Today’s Solutions: November 30, 2022

What’s your favorite smell? Is it the whiff of freshly ground coffee in the morning or blossoms in spring? Whatever it may be, imagine a world where this sense is distorted and sometimes disturbing. This is the reality for people living with parosmia, a disease that can turn the smell of freshly baked cookies into burning garbage.

It was a mystery why certain food and drinks smell or taste horrible for people with parosmia. Some medical professionals assumed it was all in the individual’s head. However, a recent study from a team at the University of Reading has uncovered some molecular triggers behind the disorder, presenting a solid scientific case for what causes it.

Using a technique called gas chromatography, the team trapped and separated the aromas that comprise coffee. Next, the compounds were smell-tested on a group of volunteers with parosmia who were asked to identify which odors were triggering the sense of disgust. The scientists were able to identify 15 odor compounds that cause an unpleasant smell, including the most potent aroma molecule in coffee, 2-furanmethanethiol.

“This is solid evidence that it’s not all “in the head”, and that the sense of disgust can be related to the compounds in the distorted foods. The central nervous system is certainly involved as well in interpreting the signals that it receives from the nose. The parosmic experience is a combination of the two mechanisms which produces the distorted perception of everyday foods, and the associated sense of disgust,” explains the author of the study Dr. Jane Parker.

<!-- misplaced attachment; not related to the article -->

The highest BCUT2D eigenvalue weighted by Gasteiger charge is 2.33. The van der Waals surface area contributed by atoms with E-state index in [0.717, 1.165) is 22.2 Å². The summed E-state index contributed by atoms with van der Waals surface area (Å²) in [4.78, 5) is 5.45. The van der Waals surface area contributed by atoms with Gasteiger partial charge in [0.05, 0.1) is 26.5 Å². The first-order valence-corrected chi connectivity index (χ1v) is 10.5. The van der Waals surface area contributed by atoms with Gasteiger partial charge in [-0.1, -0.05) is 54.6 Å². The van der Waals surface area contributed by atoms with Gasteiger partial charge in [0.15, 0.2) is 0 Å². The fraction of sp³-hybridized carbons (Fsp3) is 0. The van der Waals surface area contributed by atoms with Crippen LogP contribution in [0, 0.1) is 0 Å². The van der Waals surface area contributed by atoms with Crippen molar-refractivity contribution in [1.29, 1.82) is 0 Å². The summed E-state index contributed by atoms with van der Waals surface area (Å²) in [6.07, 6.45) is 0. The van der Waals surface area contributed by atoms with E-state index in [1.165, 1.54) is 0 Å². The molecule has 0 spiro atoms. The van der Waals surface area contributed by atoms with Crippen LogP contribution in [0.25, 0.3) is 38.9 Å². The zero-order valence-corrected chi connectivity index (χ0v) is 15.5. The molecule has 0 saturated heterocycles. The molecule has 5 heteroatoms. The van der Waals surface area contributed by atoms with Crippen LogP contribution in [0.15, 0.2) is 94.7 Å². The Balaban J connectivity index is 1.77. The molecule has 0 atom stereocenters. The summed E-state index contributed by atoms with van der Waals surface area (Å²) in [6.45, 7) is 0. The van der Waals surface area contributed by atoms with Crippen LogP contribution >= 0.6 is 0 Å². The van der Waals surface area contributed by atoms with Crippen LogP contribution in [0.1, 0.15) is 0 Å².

They continue: “We can now see that certain aroma compounds found in foods are having this particular effect. It will, we hope, be reassuring for those with parosmia to know that their experience is “real”, that we can identify other foods which may also be triggers and, moreover, suggest “safe” foods that are less likely to cause a problem. This research provides useful tools and strategies for preventing or reducing the effect of the triggers,” says Parker.

The recent Covid-19 pandemic has resulted in a lot more of the population suffering from the previously rare smelling disorder. 50 to 60 percent of people infected with the virus lost their sense of taste and smell, with around 10 percent of these going on to develop parosmia. This huge increase in the number of people suffering from the smell issues has triggered an increased awareness and funding for researching the disorder.

The team hopes to gain further insight into the exact mechanisms behind the disease, planning to do further research to uncover exactly what is happening in the nerves and their receptors to trigger these disturbing smells.

Source study: Communications MedicineInsights into the molecular triggers of parosmia based on gas chromatography olfactometry

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